As Alberta continues a slow recovery from the 2014 oil price downturn and resulting recession, Texas is experiencing an energy renaissance a short 1,200 miles to the south. Alberta’s ongoing legal struggles preventing the construction of pipelines to the west or south to the United States have kept potential prosperity from the oil sands locked in the ground. But in west Texas, the towns of Midland and Odessa are booming with the oil production surge of the Permian Basin.
Despite what you might see in the media about politicians and their trade disputes, Texas is still very much open for business to Canadian companies.
Since the adoption of NAFTA in 1994, trade between the US and Canada increased, but we also created a common market with an integrated supply chain. Companies like Spectra, Transcanada and Shawcor exemplify that energy sector companies aren’t really Canadian or American, but North American (or global) now. In our experience, even small to midsize energy companies regularly conduct business throughout our shared market.
Canada remains the United States number one trade partner, and Texas’ second largest trade partner (behind our other NAFTA partner, Mexico). Texas exported $27.4 billion in goods to Canada last year and imported just over $20 billion in goods from Canada. It is America’s largest international supplier of energy, including oil, natural gas, electricity and uranium. Canada supplies about 50 percent of all U.S. energy imports.
The recent visit of the Honourable Brian Mulroney to Houston’s Baker Institute to receive the Baker Prize for Excellence in Leadership from former US Secretary of State, James A Baker, III. was a vivid reminder of the rich history and friendship between our two nations. Prime Minister Mulroney and President Reagan were the original proponents of NAFTA. Mulroney reminded the Houston audience of the economic growth that NAFTA and North American trade brought both nations.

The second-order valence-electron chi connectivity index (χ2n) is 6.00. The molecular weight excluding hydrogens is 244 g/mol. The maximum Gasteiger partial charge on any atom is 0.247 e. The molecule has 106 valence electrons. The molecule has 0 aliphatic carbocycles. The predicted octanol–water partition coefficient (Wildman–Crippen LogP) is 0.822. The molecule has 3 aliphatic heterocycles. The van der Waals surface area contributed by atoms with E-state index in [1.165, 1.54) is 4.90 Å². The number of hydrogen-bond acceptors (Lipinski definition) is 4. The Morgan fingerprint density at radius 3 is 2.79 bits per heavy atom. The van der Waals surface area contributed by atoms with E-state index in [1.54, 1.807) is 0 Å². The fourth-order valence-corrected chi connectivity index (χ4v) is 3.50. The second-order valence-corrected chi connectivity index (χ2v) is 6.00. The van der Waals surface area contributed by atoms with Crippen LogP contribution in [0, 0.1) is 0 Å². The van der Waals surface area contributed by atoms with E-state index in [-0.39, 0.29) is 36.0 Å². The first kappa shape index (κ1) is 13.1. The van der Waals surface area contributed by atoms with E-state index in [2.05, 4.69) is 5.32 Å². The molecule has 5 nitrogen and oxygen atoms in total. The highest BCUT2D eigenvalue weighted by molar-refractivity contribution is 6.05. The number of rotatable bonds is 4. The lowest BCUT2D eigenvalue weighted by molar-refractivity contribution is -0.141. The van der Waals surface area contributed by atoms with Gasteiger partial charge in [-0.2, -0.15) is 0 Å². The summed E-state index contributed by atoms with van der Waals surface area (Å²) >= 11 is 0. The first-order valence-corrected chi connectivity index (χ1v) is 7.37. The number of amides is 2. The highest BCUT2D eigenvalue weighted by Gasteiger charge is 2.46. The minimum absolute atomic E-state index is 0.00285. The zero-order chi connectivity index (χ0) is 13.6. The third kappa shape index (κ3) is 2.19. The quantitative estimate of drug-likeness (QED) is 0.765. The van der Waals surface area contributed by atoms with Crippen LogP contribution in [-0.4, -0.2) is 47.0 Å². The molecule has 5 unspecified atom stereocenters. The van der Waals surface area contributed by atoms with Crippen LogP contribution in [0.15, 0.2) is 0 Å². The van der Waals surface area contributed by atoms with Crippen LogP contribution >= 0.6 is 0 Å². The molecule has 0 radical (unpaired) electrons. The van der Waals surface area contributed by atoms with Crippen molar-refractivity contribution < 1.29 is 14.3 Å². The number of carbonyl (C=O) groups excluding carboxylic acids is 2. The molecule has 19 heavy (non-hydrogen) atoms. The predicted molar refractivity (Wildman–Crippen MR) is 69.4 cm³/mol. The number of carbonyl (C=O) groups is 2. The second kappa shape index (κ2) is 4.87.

American and Canadian businesses and consumers suffered through months of rancorous, unnecessary renegotiations over NAFTA. After months of those efforts, the countries settled on NAFTA 2.0, the United States Mexico Canada Agreement (as we call it states side). But the USMCA is little more than the existing NAFTA with some new language borrowed from the TransPacific Partnership (from which President Trump unilaterally withdrew).
The new USMCA still needs to be ratified by all three nations. We are cautiously optimistic that the US Congress will ratify the USMCA (after some delays for politicking). It is understandable if Canadians feel resentment for the recent treatment by Washington D.C. But, those sentiments are not shared throughout the U.S. and certainly not in Texas. Houston, for example, prides itself on being the global energy capital of the world. And Texas is the nation’s top exporter. We are well-aware that trade is good.
The Canada-Texas Chamber of Commerce’s motto is “promoting free trade and prosperity.” As believers in bilateral trade, we recently hosted the Doing Business with Alberta event for the third straight year as part of the Offshore Technology Conference in Houston. We also organised a speaking engagement for Calgary Mayor Naheed Nenshi during his visit to Houston for CERA Week in March. Now, for the first time, we are presenting a Doing Business in Texas seminar in conjunction with the American Chamber of Commerce in Canada-West on Thursday May 16th at the Ranchmen’s Club in downtown Calgary. The presentations will provide practical information about expanding into the American market, and hopefully dispel some recent misgivings about doing business in America.
Our message to Americans considering business in the north or Canadians looking to do business in the south is the same: Bilateral trade is good. Commerce and trade lead to prosperity and an improved quality of life. International commerce has the added benefit of reinforcing our relationships as neighbors, allies and friends. Despite the political rhetoric of the moment, there is much work to be done and abundant opportunities in Texas for Canadian companies.
The Canada-Texas Chamber of Commerce is a member of the Coalition to Keep Trade Free